Like father, like son: Ryan Cline takes the court at Carmel High School

Ryan Cline, center, holds the 2013 Class 4A state championship trophy with parents Mike and Micki Cline. (Submitted photo)

Ryan Cline, center, holds the 2013 Class 4A state championship trophy with parents Mike and Micki Cline. (Submitted photo)

By Mark Ambrogi

Carmel High School coach Scott Heady never saw Mike Cline play basketball at Ohio State in the late ‘70s, but he can envision it.

“I would imagine he played more like a junkyard dog — tough and mean,” Heady said. “I think some of that has rubbed off on Ryan a little bit.”

That wasn’t always the case. Ryan is a bit more laid-back in nature than his dad, who coached him in Carmel Pups and during summers in AAU.

“The aggressiveness is starting to come out, especially in practice,” Ryan said. “If we’re not getting stops in practice. I’ll yell and scream and get on them. If someone gets physical with me, I’ll get physical with them. It’s kind of genetic. But I think (the intensity) came over time. Knowing I have to be more physical to play at the level.”

Although Mike admitted their demeanors differ, he said Ryan’s coolness has one benefit.

“I was probably a little more intense than he was and he’s probably a little more calm in tense situations than I was,” Mike said. “He’s a much better ball handler than I was. Shooting-wise we weren’t that far off.”

Shooting is how Ryan built his reputation. However, becoming a more well-rounded player is the reason why the Carmel senior guard has signed with Purdue and is considered one of the leading candidates for Indiana’s Mr. Basketball. Ryan is averaging 20 points, shooting 45 percent from 3-point range and 4.3 assists for the Greyhounds (5-1).

“It’s not like he was a top 150 (nationally) recruit as a sophomore,” Heady said. “When you talk about Mr. Basketball- level kids, those are kids that usually were all highly rated coming up. That’s not the deal with Ryan. He’s a kid that has had to work to get where he is.”

It took longer hours in the weight room. Ryan is now 6-foot-5 and 190 pounds, after adding 20 pounds in the last year.

“Getting stronger in the weight room increased my ability to drive the ball and make plays for my teammates,” Ryan said. “Getting to the basket, creating contact and finishing, you can’t do it without being athletic.”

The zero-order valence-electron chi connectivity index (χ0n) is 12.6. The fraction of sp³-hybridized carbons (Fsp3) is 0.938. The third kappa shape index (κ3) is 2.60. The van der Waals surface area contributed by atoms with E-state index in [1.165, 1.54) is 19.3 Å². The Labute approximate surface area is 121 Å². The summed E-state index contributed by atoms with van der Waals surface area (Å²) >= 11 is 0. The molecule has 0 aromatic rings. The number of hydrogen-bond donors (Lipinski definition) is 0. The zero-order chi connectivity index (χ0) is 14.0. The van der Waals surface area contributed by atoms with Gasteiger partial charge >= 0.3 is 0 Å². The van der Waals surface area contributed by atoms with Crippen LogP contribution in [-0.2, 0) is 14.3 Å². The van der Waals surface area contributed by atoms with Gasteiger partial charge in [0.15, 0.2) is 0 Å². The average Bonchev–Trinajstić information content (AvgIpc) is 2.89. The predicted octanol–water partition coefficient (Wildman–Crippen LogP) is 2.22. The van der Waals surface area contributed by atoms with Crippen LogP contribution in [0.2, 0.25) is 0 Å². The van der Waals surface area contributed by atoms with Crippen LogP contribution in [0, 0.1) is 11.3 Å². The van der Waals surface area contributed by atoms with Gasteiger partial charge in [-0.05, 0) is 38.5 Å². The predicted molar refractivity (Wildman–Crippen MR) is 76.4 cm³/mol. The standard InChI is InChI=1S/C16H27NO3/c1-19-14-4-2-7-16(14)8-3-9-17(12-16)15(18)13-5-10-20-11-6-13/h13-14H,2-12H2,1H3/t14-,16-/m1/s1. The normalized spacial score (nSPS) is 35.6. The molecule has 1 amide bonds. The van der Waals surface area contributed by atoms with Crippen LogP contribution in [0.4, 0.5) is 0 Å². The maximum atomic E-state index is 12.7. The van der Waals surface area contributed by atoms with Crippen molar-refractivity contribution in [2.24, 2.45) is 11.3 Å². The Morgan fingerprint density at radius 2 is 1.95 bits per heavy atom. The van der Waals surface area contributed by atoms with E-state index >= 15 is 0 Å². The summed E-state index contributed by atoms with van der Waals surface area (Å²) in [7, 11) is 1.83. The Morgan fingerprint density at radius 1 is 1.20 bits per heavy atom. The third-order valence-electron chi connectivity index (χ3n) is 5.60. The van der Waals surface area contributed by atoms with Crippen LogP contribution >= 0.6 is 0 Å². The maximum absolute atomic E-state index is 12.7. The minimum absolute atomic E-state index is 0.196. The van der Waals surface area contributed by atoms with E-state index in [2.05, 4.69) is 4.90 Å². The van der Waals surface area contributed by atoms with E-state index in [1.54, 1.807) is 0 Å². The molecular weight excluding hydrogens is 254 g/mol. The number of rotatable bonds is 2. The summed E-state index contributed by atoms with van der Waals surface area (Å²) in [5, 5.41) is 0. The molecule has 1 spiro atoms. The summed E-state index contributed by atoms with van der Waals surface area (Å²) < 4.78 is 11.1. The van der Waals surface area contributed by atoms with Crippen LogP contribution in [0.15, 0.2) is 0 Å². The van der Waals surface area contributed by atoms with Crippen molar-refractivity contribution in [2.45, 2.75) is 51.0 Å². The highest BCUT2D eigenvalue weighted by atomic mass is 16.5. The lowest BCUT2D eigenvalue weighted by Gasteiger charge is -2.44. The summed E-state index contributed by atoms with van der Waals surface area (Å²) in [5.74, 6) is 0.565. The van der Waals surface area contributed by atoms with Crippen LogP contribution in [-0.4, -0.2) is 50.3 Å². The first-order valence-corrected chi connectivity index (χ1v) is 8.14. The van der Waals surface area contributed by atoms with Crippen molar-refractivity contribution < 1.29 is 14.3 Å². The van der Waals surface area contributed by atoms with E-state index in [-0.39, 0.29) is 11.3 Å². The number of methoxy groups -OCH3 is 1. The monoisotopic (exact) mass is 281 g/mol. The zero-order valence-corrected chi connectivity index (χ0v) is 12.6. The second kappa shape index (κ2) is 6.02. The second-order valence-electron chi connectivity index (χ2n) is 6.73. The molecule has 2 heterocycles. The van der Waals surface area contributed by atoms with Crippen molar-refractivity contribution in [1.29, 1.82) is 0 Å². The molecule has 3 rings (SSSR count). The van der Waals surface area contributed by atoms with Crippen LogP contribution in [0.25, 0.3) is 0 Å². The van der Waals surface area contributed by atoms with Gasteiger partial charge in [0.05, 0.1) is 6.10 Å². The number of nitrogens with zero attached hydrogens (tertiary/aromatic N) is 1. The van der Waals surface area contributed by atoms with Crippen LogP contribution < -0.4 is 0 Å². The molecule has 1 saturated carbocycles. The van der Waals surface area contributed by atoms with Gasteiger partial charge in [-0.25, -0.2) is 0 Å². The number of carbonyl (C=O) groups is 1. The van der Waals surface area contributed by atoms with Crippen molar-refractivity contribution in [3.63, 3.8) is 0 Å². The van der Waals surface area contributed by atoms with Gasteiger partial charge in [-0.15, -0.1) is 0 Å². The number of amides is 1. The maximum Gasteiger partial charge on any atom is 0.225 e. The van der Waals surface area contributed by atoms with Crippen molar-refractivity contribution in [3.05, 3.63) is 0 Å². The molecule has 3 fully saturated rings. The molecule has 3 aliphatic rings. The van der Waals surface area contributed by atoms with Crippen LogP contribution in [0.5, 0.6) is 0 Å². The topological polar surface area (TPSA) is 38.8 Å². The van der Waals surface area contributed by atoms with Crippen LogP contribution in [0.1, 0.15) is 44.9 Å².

The added strength has boosted his defensive play. Heady said that was a weakness two years ago.

“I can honestly say today he’s our best defender,” Heady said.

Purdue coach Matt Painter admitted he began keeping an eye on Ryan because of his ability to shoot.

“He’s somebody where you always have to know where he is on the court at all times,” Painter said. “Our goal as a staff is to make him a great player at Purdue. He’s already a great shooter. Coach Heady has done a really good job with him and Ryan has put in a lot of time on his own to get bigger, get stronger and to work on his game.”

During Carmel’s run to its second consecutive state title in 2013, Ryan was primarily a spot-up shooter and seldom had to handle the ball. That changed last season as he had to take on point guard duties.

“The thing that I think that has helped him even though I don’t believe he’s a true point guard is the fact that he’s had to play the point,” Painter said. “Anytime you have to play the point, you have to be accountable. You have to know what the coach wants. You have to take care of the basketball. You get trapped and pressed. You get challenged in a lot of different areas that you don’t when you’re the (shooting guard).”

Mike said the experience has helped his ball handling and decision-making.

“It will help him down the road too to help him get his own shot,” Mike said.

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